The rainbow smelt is a predatory fish native to the north Atlantic coastal regions of North America and a few lakes in the Ottawa Valley in the St. Lawrence River watershed. Deliberate stocking in Michigan in the early 1900s led to established rainbow smelt populations in lakes Erie, Michigan, Huron and Superior. The fish likely invaded Lake Ontario from Atlantic coastal areas through the Erie Canal. More recently people have illegally introduced rainbow smelt to inland lakes.
In their native habitat, rainbow smelt spend most of their lives at sea and migrate into fresh water to spawn. Rainbow smelt that have invaded Ontario waters cannot return to the sea, but they still follow old behaviour patterns. In the spring they move in large schools from lakes into streams and along shorelines to spawn. Rainbow smelt eat plankton – small animals and plants found in the water – as well as the young of native fish species.
Outside its native range, the rainbow smelt can be found in the St. Lawrence River watershed, the Great Lakes, other lakes such as Simcoe, Nipissing and Nipigon, and many smaller inland lakes. The fish has also been introduced to the Hudson Bay watershed, lakes in northwestern Ontario and Manitoba, including Lake Winnipeg, and many American states.
Impacts of Rainbow Smelt
By competing with other fish for food and eating the young of other species, rainbow smelt have had a serious impact on native species that eat plankton, as well as those that eat other fish.
- The rainbow smelt’s eating habits may disrupt food webs and lead to declines of the small animals known as zooplankton that are eaten by other fish.
- The introduction of rainbow smelt has led to reduced populations of native fish species such as yellow perch (Perca flavescens), walleye (Sander vitreus), lake herring (Coregonus artedi), whitefish (C. clupeaformis) and lake trout (Salvelinus namaycush).
- Rainbow smelt eat the young of other species and may then be eaten by other adult fish, resulting in higher concentrations of contaminants in native fish that may be a human health risk.
How to Identify Rainbow Smelt
- Adult rainbow smelt have long, slim bodies averaging 19 centimetres in length.
- Bodies are olive green on the back, with purple, pink and blue iridescence on the sides and a silvery belly.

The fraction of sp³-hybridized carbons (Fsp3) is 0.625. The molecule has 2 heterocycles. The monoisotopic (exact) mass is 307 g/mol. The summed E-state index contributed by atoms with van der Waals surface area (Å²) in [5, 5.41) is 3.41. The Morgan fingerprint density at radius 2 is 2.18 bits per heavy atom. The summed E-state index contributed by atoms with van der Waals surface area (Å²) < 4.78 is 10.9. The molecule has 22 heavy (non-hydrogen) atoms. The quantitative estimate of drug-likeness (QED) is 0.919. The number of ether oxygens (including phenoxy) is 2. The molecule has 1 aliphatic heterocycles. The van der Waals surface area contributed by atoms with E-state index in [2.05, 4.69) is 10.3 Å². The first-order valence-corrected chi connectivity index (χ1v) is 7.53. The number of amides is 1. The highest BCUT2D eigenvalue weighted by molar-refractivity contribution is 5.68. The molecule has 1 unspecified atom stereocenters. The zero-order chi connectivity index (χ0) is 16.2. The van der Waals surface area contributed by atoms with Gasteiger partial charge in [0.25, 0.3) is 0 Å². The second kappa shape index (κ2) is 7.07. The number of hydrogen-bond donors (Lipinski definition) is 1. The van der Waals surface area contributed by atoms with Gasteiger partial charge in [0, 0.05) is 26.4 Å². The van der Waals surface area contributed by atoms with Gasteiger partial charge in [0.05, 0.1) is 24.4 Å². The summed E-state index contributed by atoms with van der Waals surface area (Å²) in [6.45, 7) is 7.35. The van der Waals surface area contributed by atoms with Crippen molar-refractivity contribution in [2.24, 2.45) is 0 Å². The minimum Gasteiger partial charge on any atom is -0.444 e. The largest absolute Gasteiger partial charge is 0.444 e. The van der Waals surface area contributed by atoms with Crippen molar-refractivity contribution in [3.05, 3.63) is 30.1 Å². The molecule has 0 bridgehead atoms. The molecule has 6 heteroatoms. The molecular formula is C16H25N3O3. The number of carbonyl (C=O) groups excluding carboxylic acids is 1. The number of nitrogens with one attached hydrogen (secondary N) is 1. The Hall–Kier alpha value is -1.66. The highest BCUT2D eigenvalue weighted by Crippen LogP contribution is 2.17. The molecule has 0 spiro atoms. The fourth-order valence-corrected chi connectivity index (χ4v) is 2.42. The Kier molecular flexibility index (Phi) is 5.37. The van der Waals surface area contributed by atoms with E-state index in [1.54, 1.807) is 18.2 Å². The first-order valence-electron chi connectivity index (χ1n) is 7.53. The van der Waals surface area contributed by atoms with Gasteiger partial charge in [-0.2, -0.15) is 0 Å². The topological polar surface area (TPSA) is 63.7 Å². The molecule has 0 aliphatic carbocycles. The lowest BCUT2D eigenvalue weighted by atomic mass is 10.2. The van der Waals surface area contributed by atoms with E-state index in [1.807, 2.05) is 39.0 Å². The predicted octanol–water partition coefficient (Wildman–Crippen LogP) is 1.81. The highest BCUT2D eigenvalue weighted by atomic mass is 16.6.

- The mouth is large, with a protruding lower jaw and large canine teeth on the roof of the mouth and the tongue.
- Fins include a single dorsal fin in the middle of the back and a small fleshy fin near the tail, known as an adipose fin.
- Scales are small and easily detached.
Rainbow smelt look similar to fish in the minnow family (Cyprinidae sp.), and to lake whitefish (Coregonus clupeaformis) and cisco (C. artedi). Fish in the minnow family don’t have an adipose fin or large teeth. Lake whitefish and cisco are silvery fish with an adipose fin, but their bodies are deeper than rainbow smelt and they don’t have teeth on the tongue and roof of the mouth.
What You Can Do
- Learn how to identify rainbow smelt and how to prevent the spread of this unwanted species.
- Never buy or use live rainbow smelt as bait; it’s against the law. Dead rainbow smelt may be used as bait in Ontario except in Fisheries Management Zones 2, 4, 5 and 6 (see ontario.ca/fishing), where it is illegal to use them or possess them as bait.
- Don’t put any live fish into Ontario lakes, rivers or streams.
- When cleaning rainbow smelt, be careful not to dump entrails into a lake or river. Fertilized rainbow smelt eggs can easily invade new waters.
- If you have any information about the illegal importing, distribution or sale of rainbow smelt, report it immediately to the MNR TIPS line at 1-877-TIPS-MNR (847-7667) toll-free any time, or contact your local Ministry of Natural Resources and Forestry office (ontario.ca/mnroffices) during regular business hours. You can also call Crime Stoppers anonymously at 1-800-222-TIPS (8477).
- If you’ve seen a rainbow smelt or other invasive species in the wild, please contact the toll-free Invading Species Hotline at 1-800-563-7711, or visit EDDMapS Ontario to report a sighting.
OFAH/OMNRF Invading Species Awareness Program. (2012). Rainbow Smelt. Retrieved from: www.invadingspecies.com.
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Header photo by Great Lakes Fish Company